• What does being frugal mean to me?
  • What are my ingredients for the day? and
  • What is my eyeball right now?


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I was delighted to hear Dosho did not give up on us and is preparing to cook a new Ango-period, expanding the menu and bringing in 24 cooks in this one huge kitchen called life. This is the one texts of Dogen’s that I really look forward to returning to again and again,  maybe because I love spending time in my kitchen and am writing this in the kitchen too.  I also look forward to all the craziness and warmth of the cooking process with old and new practioners.  Anyone can join!

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Ango starts

As the summer was comming to an end I was wondering how to renew and deepen the practice and reconnect with a community of like-minded and a teacher this autumn in the present conditions of a rather busy life. I saw the announcements on TreeLeaf virtual sangha’s and Wild Life Zen’s online sites  encouraging the practitioners to participate in 100-day Ango period inspired by the practice periods during the rainy season that monks and nuns have done since the Buddha’s day.

I can use Appropriate Response as a journal of sorts for the coming 100 days, where I can share  and reflect about the Ango exeriences: the ups, the downs and the middles of it as they come. I intend to stick with a sketchy and concise form not to make it a burden and think this would help me have a better overview of the way the experiences will unfold.

So, what is “ANGO”? Jundo kindly provided some information on that.

Ango, literally “peaceful dwelling”, is a period of concentrated and committed Zen practice, usually lasting three-months in the Soto Zen tradition. The roots of Ango arise from the earliest days of the Buddhist monastic community in India, when monks and nuns would cease their wandering and settle together in one place for the rainy season. Even today in Zen monasteries of Japan, Ango is a time of intense and rigorous training, typically including long hours of Zazen, short hours for sleep, formal meals taken in the Zendo (meditation hall), and a structured schedule for the rest of the day comprising periods for work, liturgy, study, rest, and personal needs. In the West, most Zen groups have adapted the form of the three-month practice period to the needs and demands of life in their communities.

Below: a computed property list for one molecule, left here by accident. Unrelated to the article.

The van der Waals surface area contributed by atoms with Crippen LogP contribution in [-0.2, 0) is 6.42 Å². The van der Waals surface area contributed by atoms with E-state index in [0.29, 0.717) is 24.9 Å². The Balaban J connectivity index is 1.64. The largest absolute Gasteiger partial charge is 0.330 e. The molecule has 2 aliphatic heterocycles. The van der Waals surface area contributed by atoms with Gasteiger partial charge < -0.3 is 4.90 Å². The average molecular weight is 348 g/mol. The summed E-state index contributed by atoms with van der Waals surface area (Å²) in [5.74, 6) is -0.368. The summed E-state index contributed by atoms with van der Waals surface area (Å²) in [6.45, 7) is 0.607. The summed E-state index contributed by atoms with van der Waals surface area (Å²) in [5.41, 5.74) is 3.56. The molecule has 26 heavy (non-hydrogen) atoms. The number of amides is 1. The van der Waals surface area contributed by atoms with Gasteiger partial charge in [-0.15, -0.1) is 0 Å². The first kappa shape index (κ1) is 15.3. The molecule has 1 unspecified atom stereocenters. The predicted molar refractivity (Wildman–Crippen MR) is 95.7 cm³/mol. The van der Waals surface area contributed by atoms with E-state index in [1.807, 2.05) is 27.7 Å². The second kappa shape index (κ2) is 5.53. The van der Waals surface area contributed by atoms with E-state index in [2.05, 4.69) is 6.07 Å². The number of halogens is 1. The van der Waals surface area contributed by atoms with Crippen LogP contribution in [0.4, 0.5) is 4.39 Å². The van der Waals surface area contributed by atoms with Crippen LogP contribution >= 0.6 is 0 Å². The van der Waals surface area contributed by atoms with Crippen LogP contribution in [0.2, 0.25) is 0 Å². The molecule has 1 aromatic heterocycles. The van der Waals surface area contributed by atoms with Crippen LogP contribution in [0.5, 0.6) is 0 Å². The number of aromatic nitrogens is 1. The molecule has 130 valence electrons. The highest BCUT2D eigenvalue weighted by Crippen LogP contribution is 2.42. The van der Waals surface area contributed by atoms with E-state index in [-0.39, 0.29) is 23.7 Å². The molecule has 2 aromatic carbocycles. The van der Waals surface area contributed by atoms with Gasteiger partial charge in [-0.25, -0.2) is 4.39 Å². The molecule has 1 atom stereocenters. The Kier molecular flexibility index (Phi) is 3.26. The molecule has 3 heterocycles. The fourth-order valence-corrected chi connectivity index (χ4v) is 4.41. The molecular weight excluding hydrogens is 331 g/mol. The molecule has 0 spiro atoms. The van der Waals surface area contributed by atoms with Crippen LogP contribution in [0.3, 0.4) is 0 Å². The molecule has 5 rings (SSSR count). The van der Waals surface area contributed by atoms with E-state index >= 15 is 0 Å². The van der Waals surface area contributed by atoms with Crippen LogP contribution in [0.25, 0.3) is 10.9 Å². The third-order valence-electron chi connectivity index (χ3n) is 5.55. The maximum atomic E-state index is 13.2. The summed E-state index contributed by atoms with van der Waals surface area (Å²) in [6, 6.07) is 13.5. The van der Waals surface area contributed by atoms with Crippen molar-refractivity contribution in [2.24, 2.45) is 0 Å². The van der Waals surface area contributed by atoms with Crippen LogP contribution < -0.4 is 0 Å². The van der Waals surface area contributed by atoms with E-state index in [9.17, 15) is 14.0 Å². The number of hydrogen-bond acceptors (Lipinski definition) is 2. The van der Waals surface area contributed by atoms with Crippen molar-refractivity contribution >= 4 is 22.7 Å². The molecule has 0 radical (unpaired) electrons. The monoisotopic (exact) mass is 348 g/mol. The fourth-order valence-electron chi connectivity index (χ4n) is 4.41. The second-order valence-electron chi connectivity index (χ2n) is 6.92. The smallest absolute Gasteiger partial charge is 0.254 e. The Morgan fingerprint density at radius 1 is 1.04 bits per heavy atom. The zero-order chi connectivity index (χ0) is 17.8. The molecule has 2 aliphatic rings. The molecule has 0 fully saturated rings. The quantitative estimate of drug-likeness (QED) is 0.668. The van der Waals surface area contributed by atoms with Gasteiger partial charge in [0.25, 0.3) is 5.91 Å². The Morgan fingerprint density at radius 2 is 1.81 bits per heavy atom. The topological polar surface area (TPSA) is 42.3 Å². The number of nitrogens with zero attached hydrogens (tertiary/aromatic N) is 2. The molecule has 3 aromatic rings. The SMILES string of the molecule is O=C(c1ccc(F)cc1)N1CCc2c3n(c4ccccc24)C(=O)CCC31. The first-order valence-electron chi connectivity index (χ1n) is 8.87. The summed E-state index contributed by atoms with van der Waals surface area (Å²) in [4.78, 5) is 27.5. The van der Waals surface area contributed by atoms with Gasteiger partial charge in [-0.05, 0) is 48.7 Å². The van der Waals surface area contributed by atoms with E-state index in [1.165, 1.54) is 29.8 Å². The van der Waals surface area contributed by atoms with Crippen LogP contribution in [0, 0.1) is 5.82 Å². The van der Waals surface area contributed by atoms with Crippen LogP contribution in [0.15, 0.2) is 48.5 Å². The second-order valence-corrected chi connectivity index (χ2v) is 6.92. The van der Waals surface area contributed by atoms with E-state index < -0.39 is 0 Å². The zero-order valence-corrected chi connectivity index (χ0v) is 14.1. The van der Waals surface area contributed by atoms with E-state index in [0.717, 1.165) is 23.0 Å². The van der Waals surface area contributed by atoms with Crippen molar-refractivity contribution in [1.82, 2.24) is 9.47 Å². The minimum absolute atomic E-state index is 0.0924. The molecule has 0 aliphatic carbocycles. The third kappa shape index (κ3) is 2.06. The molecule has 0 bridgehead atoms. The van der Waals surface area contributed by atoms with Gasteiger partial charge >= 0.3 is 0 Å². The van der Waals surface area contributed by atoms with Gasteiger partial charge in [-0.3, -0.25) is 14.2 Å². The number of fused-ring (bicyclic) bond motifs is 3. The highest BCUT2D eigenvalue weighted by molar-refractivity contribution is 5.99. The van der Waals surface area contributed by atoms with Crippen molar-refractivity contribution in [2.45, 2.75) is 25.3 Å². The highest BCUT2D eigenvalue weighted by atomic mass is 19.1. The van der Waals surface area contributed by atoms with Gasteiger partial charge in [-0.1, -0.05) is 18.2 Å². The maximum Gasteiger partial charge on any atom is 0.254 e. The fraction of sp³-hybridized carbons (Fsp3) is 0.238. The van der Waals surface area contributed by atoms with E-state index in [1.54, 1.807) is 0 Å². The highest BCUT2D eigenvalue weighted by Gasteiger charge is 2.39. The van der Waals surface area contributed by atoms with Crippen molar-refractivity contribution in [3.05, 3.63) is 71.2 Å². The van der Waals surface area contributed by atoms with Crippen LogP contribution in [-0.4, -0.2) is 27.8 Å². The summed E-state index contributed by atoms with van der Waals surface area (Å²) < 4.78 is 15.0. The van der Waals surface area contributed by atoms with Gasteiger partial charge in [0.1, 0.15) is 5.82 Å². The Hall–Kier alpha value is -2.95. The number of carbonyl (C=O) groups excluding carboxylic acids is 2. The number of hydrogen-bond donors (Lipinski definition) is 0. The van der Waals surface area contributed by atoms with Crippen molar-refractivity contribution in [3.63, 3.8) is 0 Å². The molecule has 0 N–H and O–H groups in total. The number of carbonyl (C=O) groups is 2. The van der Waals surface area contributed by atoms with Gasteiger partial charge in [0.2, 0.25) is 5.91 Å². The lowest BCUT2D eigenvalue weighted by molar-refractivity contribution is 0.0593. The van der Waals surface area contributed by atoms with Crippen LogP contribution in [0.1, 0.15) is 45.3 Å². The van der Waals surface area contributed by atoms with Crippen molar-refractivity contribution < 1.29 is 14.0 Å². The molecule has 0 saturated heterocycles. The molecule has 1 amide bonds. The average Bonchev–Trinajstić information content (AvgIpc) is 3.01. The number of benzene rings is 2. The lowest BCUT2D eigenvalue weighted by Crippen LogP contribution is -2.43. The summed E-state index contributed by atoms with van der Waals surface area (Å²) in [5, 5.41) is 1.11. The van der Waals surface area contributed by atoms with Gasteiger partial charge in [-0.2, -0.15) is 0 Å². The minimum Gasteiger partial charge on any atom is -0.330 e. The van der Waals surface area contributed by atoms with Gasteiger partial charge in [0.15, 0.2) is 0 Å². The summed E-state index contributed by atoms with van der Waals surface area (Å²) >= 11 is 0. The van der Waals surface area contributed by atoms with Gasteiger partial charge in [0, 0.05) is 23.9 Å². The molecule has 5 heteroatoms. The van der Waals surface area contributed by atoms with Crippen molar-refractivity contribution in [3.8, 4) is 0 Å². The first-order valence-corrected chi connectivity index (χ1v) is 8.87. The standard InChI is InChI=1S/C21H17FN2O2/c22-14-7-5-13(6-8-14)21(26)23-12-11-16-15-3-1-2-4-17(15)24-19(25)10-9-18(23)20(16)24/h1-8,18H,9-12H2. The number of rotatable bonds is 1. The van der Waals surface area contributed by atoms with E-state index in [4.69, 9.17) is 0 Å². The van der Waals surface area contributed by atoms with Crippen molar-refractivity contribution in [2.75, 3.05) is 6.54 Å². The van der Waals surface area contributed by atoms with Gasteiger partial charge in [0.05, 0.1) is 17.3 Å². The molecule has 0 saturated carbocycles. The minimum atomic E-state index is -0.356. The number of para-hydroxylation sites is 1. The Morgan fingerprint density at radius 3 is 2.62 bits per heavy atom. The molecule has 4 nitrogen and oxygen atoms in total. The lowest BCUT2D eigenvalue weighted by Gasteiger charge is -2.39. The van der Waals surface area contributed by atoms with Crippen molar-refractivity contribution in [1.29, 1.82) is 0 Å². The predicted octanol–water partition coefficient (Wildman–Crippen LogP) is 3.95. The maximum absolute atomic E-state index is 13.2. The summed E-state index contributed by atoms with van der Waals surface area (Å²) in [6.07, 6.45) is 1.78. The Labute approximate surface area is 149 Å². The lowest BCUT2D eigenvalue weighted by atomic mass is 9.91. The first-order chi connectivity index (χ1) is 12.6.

The idea is to bring practice into everyday life and life into practice, merge the two.

Jundo further writes on his blog:

The most important point to keep in mind is that those work duties at the office, daily problems and family responsibilities ARE THE PRACTICE PLACE as much as the Zafu (sitting cushion). The home kitchen is the temple kitchen, the office, store or factory is the garden when we practice Samu (work practice), etc. Each presents countless opportunities for practice, and for manifesting Wisdom and Compassion.

The purpose is not to overwhelm; it is to mutually work together through a period of dedicated practice. We will do our best each and every day, and let Zazen soak into our life. But key to that is consistency, not giving up, finding the time and not quitting.

Making time for zazen, weekly Zazenkai without fail or for checking in with the virtual community and the teacher might be one of the challenges for me, as I way too often let the mind convince me a few minutes of sleep would do me more good than sleepy zazen.  I believe it is possible to do both: get enough sleep and sit zazen if I look over my schedule and make some rearrangements.

Here we go!

Road ahead

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100-day Ango starts

The 100-day Ango with virtual TreeLeaf sangha started yesterday. I set up a separate page here on Appropriate Response
with the idea of establishing some structure for jotting down my Ango experiences on a regular basis, as well as sharing it with other fellow-practitioners so we can (re)connect and support each other in our focused efforts to bring life into practice.  I believe loooking at those ups, downs and middlles in retrospect can also provide some insights. I will start the way it goes and will try to stay open as to the forms it can take.

On a personal and more progmatic level I would like to use this opportunity to bring the light of awareness into the areas of my life where I can sense being disconnected with the true self such as personal finances (mindfulness and money) and my relationship to food and eating (mindful and sustainable eating). I very much welcome Jundo’s decision to choose Dogen’s Tenzokyokin – “Instructions for the Zen Cook” – as a source to inspire us bring those perspectives into our family and work duties. How can we fully live out the buddhadharma where we are:  in the kitchen, in the office, with our loved ones, with the strangers we meet every day or even when we are by ourselves?

If you are one of those who commited to follow through these 100-day period, I’d love to hear from you. (By the way, as Jundo pointed out in his first talk on the blog, it is never too late to join in. Besides, Widlfox Zen with Dosho start two weeks from now). What exeriences would you like to share? What is the hardest thing for you?